Amazon’s Free Cash Flow Takes a Hit, and AMZN Stock Suffers

Stock Market

Amazon (NASDAQ:AMZN) is down 15% since it released its first-quarter results on April 28. The online merchant had a massive outflow of free cash flow (FCF) in the last 12 months. This does not bode well for AMZN stock going forward.

The reason is its FCF, after including repayments of finance leases and financing obligations, was negative $29.3 billion in the last 12 months (LTM). This means it had a huge cash outflow. That compares to a positive inflow of $14.9 billion in the prior LTM period. This is a $44.2 billion swing in cash burn over two periods.

As a result, AMZN stock is down over $444 from its prior peak of $2,903 to just $2,459 as of May 3. If the company keeps burning through cash like this, AMZN stock will crater even further. The reason is very simple — the market hates stocks with massive cash burn rates.

The cause of this outflow was not revenue growth. Sales were up 7% in Q1 to $116.4 billion, compared with $108.5 billion in the prior year. This was near the high end of its prior guidance (3% to 8% growth last quarter). In addition, Amazon now forecasts Q2 sales will grow at a similar rate of 3% to 7% compared with Q2 2021.

But Amazon had a loss of $3.8 billion in net income in Q1. This compares to a gain of $8.1 billion in the prior year-ago period. This fed into its free cash flow outflow losses. The losses were due to sharply higher costs: inflation in shipping, and logistics, as well as skyrocketing SG&A costs.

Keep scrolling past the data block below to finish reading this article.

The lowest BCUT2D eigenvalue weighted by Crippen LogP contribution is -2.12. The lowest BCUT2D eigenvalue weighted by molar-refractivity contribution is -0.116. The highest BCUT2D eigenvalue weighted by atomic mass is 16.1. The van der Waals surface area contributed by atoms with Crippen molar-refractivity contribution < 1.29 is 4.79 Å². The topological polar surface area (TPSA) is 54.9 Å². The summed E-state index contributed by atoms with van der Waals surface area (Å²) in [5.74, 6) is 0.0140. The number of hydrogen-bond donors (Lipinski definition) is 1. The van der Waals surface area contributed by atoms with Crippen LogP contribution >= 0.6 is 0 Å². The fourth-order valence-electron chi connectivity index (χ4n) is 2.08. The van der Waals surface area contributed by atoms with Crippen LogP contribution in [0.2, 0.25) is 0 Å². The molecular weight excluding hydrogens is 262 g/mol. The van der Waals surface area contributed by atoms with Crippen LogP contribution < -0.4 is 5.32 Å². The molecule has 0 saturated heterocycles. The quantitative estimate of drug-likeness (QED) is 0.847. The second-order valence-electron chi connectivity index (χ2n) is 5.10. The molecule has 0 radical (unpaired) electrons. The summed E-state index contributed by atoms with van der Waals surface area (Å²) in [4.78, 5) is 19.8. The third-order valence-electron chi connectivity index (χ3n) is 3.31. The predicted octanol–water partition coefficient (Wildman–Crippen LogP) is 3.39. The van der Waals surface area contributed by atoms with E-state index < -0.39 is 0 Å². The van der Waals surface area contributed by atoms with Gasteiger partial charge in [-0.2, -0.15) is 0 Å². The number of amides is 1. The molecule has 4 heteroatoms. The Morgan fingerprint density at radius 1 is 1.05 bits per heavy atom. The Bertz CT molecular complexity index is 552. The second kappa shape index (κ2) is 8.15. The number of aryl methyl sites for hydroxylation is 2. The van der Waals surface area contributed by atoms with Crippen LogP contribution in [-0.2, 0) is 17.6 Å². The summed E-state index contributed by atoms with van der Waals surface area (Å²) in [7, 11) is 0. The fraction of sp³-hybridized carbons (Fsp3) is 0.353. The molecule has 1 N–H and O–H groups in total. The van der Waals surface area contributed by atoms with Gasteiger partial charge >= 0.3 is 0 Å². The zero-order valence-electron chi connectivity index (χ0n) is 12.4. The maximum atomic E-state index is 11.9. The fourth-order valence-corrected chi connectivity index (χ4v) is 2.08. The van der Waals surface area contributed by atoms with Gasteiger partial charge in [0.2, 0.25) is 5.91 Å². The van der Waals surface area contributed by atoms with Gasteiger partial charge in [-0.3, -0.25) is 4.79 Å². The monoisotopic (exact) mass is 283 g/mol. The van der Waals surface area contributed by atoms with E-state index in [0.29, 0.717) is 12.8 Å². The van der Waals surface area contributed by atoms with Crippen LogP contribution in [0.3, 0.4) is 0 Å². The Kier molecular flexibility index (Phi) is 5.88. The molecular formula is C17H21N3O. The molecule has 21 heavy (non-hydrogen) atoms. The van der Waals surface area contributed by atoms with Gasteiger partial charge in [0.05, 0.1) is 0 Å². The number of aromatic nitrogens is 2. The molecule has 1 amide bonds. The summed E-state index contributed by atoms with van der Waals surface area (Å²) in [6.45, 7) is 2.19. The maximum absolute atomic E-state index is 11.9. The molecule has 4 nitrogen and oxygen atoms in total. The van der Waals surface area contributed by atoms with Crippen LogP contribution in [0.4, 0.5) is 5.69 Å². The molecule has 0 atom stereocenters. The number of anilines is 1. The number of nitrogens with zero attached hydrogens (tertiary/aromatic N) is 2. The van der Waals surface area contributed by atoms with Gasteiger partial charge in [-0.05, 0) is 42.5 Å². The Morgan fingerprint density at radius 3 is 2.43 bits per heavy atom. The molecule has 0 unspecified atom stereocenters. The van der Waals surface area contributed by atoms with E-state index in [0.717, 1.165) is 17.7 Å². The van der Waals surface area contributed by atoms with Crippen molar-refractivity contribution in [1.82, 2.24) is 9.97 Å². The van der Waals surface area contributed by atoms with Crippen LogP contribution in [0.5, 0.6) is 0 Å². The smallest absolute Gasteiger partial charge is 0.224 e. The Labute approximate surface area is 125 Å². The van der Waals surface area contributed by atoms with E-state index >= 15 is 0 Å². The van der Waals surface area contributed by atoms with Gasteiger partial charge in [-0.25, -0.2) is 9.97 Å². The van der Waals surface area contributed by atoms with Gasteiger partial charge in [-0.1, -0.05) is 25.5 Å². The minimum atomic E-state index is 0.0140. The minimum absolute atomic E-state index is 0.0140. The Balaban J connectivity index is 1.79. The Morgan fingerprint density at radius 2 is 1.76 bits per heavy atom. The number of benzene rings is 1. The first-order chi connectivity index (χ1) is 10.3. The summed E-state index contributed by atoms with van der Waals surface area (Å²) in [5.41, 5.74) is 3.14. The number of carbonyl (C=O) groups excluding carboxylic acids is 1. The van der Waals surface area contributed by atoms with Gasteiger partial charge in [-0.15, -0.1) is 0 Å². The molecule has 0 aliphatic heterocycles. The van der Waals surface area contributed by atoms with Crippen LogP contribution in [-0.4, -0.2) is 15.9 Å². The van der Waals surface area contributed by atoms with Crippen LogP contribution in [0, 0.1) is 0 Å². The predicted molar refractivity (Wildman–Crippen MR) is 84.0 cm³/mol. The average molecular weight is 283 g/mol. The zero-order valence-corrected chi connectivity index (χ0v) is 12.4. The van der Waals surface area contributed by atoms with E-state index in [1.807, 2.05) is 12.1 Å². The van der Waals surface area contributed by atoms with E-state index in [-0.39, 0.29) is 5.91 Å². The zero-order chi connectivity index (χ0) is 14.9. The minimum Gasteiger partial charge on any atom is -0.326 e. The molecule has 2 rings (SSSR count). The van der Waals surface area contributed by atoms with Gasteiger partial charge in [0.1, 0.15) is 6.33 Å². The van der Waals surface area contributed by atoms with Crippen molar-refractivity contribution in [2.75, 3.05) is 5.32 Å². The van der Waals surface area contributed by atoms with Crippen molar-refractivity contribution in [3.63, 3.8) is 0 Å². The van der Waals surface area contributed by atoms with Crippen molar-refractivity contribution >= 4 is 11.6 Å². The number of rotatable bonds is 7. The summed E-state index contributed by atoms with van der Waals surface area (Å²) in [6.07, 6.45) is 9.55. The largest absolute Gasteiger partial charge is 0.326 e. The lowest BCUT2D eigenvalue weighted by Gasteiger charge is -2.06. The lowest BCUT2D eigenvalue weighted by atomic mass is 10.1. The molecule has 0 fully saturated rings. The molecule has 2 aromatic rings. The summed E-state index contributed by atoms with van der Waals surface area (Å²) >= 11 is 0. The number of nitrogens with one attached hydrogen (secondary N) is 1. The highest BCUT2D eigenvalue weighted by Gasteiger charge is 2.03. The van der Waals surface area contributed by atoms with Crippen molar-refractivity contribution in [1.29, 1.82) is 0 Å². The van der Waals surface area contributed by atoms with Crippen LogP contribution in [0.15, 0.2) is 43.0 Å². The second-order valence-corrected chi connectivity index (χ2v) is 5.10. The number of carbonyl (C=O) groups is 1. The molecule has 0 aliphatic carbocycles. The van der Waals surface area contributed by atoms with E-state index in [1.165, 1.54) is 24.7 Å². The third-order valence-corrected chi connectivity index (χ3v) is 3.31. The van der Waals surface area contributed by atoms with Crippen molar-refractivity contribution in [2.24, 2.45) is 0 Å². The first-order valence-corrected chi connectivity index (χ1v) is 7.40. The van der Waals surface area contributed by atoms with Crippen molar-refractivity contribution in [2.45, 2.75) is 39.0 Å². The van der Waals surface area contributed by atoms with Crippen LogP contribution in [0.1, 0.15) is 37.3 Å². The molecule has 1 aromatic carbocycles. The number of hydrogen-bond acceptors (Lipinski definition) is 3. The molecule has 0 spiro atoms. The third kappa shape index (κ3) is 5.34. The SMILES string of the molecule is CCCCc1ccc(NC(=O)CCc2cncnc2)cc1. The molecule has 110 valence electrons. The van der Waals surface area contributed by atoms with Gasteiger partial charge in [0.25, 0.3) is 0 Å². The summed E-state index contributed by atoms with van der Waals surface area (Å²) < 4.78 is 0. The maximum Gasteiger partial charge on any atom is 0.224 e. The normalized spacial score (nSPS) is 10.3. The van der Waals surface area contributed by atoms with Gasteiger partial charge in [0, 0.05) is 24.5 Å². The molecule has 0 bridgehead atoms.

On the conference call, the CFO said both external and internally controllable costs have experienced a “sharp increase.” Amazon said its air and ocean shipping rates were at or above the rates in the second half of last year, which were already much higher than pre-COVID levels.

Prospects for AMZN Stock

AMZN stock is down 15% from its price prior to the earnings release. It could drop further if its costs are not under control. This includes the expenses from outside its control like shipping hikes.

As a result, analysts are lowering their price targets. For example, 52 analysts had an average price target of $4,055.57 on April 25 prior to the earnings release. Now the average target is down to $3,728.23.

That represents a decline of 8% in the last week, and the average seems to be falling each day. Since the earnings release, most analysts that have issued reports have issued “Maintain” recommendations.

Inflation is eroding Amazon’s cash-generating base. Analysts may keep lowering their price targets without drastic action by Amazon to address this issue. The bottom line here is to stay away from AMZN stock until it’s clear Amazon can produce positive free cash flow.

On the date of publication, Mark R. Hake did not hold any position (either directly or indirectly) in the securities mentioned in this article. The opinions expressed in this article are those of the writer, subject to the Publishing Guidelines.

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